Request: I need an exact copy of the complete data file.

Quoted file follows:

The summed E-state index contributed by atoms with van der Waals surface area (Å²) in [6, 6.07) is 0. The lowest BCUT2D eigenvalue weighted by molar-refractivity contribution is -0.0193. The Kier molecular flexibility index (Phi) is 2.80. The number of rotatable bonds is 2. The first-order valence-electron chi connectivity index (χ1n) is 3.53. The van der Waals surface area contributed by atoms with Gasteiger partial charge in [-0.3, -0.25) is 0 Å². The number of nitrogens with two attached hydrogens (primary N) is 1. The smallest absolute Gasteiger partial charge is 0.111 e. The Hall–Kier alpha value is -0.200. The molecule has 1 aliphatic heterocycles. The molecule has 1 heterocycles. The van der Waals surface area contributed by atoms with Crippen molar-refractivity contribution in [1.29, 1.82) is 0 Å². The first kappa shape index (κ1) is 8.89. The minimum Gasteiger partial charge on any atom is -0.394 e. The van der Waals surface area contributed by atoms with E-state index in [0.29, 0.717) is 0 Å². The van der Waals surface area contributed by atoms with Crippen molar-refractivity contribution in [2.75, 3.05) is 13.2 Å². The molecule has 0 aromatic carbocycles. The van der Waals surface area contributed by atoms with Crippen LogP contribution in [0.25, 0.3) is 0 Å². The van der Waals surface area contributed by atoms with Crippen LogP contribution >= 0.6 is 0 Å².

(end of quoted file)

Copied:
The summed E-state index contributed by atoms with van der Waals surface area (Å²) in [6, 6.07) is 0. The lowest BCUT2D eigenvalue weighted by molar-refractivity contribution is -0.0193. The Kier molecular flexibility index (Phi) is 2.80. The number of rotatable bonds is 2. The first-order valence-electron chi connectivity index (χ1n) is 3.53. The van der Waals surface area contributed by atoms with Gasteiger partial charge in [-0.3, -0.25) is 0 Å². The number of nitrogens with two attached hydrogens (primary N) is 1. The smallest absolute Gasteiger partial charge is 0.111 e. The Hall–Kier alpha value is -0.200. The molecule has 1 aliphatic heterocycles. The molecule has 1 heterocycles. The van der Waals surface area contributed by atoms with Crippen molar-refractivity contribution in [1.29, 1.82) is 0 Å². The first kappa shape index (κ1) is 8.89. The minimum Gasteiger partial charge on any atom is -0.394 e. The van der Waals surface area contributed by atoms with E-state index in [0.29, 0.717) is 0 Å². The van der Waals surface area contributed by atoms with Crippen molar-refractivity contribution in [2.75, 3.05) is 13.2 Å². The molecule has 0 aromatic carbocycles. The van der Waals surface area contributed by atoms with Crippen LogP contribution in [0.25, 0.3) is 0 Å². The van der Waals surface area contributed by atoms with Crippen LogP contribution >= 0.6 is 0 Å².